• Early Water Transportation Development
  • Early Hydropower Development
early transportation development
Early Transportation Development
  • One of the reasons civilization centers developed near rivers is these were the “interstates”
  • River and canal systems used for boat traffic
  • Nile and Yangtze River are examples
  • Later extensive canal system developed in Europe
early transportation development1
Early Transportation Development
  • Erie Canal constructed 1817-1825
    • Connected Buffalo on Lake Erie to Albany on Hudson River
    • 363 miles
    • Cut travel time from 20 days to 6 days
    • Cut transportation costs from $100 to $5/ton
  • Ohio & Erie Canal connected Ohio River to Lake Erie
slide42

Check Google map to see full extent of St. Lawrence River

http://www.google.com/maphp?hl=en&tab=wl&q=

slide44

Canal boat pulled by mule on towpath on the C &O canal

In Washington DC; canal ran 184 miles from Cumberland MD to DC

early transportation development2
Early Transportation Development
  • Mississippi River has been through history and continues to be a major transportation system for U.S.
  • Before steamboats keelboats and flatboats were used to move produce down river
  • After steamboats developed (1810) traffic ran up and downstream
  • Army Corps of Engineers responsible for clearing snags
water transport today
Water Transport Today
  • Water transportation not as critical today due to rail and trucking industries
  • Still a source of conflict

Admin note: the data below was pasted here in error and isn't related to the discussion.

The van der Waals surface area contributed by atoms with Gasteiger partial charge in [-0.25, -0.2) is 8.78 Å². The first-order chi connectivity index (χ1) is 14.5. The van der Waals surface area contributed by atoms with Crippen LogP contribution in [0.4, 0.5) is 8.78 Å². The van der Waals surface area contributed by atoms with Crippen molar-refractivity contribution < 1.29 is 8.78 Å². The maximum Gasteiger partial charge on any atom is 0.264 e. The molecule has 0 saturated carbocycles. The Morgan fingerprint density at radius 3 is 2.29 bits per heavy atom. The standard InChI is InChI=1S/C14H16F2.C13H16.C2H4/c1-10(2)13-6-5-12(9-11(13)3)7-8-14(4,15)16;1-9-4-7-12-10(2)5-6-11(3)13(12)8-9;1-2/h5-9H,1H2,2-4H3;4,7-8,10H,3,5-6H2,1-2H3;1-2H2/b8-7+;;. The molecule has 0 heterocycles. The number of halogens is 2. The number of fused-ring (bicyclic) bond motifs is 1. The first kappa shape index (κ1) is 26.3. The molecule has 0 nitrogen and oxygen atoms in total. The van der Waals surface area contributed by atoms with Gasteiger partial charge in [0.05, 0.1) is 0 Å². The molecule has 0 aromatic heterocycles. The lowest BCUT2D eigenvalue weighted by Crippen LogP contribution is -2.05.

• Navigational needs vs. urban and agricultural use of water
    • In 2003 Corp of Engineers released water from Lake Lanier and lower lakes on Chattahooche to float barge traffic at Columbus
    • Later that year drought conditions caused record low lake levels
  • We’ll discuss this in later chapters
chapter headings3
Chapter Headings
  • Drinking Water for Early Civilizations
  • Early Irrigation and Flood-Control Projects
  • Early Water Transportation Development
  • Early Hydropower Development
early hydropower development
Early Hydropower Development
  • Water wheels were used to grind grain as early as 100 BC in Greece
  • Until the time of steam engines, water mills were a major source of energy
  • By 1800 there were 500,000 water mills in Europe
  • Mills ground corn and wheat, powered bellows and hammers to make iron, ground ingredients for paper, cut wood, and powered textile mills
early hydropower development1
Early Hydropower Development
  • With the invention of the light bulb by Thomas Edison in 1879 hydropower began to be used to generate electricity
  • One of the first generating plants was built at Niagara Falls to supply electricity to Buffalo NY
    • Designed by George Westinghouse
  • Hydropower production peaked in the 1940’s when it provided 1/3 of electricity consumed in U.S.
slide65

Niagara Falls (right) and American Falls (left)

Hydroelectric plant was to the left of American Falls?

http://en.wikipedia.org/wiki/Niagara_Falls

slide66

Two inlets above the fall diverted water into canals (right photo # 1 & 2); water flowed down canals to power houses (left diagram)

http://ublib.buffalo.edu/libraries/exhibits/panam/sel/electricity.html

hydropower today
Hydropower Today
  • Hydropower is still important but ability to transmit electricity is making some dams less critical
  • Movement to remove dams in some cases
  • Focus on environmental impact of dams on fish such as salmon
  • We’ll discuss this in later chapters
chapter 1 summary
Chapter 1 Summary
  • Management of water resources has been a hallmark of civilizations throughout history
  • Water managed to provide drinking water, irrigation, flood control, navigation, and power
  • Although we’ve been managing water for centuries, many old and new problems now confront us
ad